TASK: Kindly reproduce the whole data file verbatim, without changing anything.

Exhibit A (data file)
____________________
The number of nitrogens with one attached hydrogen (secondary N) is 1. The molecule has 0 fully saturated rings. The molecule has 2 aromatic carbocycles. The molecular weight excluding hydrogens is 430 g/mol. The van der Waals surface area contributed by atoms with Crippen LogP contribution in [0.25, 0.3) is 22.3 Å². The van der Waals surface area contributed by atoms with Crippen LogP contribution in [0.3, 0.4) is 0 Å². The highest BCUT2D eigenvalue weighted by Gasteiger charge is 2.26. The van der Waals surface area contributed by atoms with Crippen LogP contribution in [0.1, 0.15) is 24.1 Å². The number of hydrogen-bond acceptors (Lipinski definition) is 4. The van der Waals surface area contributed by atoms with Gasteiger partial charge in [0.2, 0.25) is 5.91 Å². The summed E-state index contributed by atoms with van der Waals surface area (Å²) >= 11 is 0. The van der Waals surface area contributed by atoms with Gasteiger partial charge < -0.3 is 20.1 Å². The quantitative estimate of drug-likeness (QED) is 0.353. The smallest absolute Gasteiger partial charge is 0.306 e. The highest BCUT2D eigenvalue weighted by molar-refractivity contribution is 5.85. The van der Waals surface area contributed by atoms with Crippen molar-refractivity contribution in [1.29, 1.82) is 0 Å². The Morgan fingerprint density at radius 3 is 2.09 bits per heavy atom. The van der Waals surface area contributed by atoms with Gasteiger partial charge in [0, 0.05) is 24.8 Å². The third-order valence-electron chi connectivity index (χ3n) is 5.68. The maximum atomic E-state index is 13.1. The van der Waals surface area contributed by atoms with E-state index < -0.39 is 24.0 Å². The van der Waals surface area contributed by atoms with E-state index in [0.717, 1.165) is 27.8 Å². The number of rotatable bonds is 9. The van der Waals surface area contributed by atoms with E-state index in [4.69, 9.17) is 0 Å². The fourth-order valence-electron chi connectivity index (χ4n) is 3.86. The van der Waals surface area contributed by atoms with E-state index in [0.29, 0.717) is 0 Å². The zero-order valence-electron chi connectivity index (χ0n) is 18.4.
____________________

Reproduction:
The number of nitrogens with one attached hydrogen (secondary N) is 1. The molecule has 0 fully saturated rings. The molecule has 2 aromatic carbocycles. The molecular weight excluding hydrogens is 430 g/mol. The van der Waals surface area contributed by atoms with Crippen LogP contribution in [0.25, 0.3) is 22.3 Å². The van der Waals surface area contributed by atoms with Crippen LogP contribution in [0.3, 0.4) is 0 Å². The highest BCUT2D eigenvalue weighted by Gasteiger charge is 2.26. The van der Waals surface area contributed by atoms with Crippen LogP contribution in [0.1, 0.15) is 24.1 Å². The number of hydrogen-bond acceptors (Lipinski definition) is 4. The van der Waals surface area contributed by atoms with Gasteiger partial charge in [0.2, 0.25) is 5.91 Å². The summed E-state index contributed by atoms with van der Waals surface area (Å²) >= 11 is 0. The van der Waals surface area contributed by atoms with Gasteiger partial charge < -0.3 is 20.1 Å². The quantitative estimate of drug-likeness (QED) is 0.353. The smallest absolute Gasteiger partial charge is 0.306 e. The highest BCUT2D eigenvalue weighted by molar-refractivity contribution is 5.85. The van der Waals surface area contributed by atoms with Crippen molar-refractivity contribution in [1.29, 1.82) is 0 Å². The Morgan fingerprint density at radius 3 is 2.09 bits per heavy atom. The van der Waals surface area contributed by atoms with Gasteiger partial charge in [0, 0.05) is 24.8 Å². The third-order valence-electron chi connectivity index (χ3n) is 5.68. The maximum atomic E-state index is 13.1. The van der Waals surface area contributed by atoms with E-state index < -0.39 is 24.0 Å². The van der Waals surface area contributed by atoms with E-state index in [0.717, 1.165) is 27.8 Å². The number of rotatable bonds is 9. The van der Waals surface area contributed by atoms with E-state index in [4.69, 9.17) is 0 Å². The fourth-order valence-electron chi connectivity index (χ4n) is 3.86. The van der Waals surface area contributed by atoms with E-state index in [0.29, 0.717) is 0 Å². The zero-order valence-electron chi connectivity index (χ0n) is 18.4.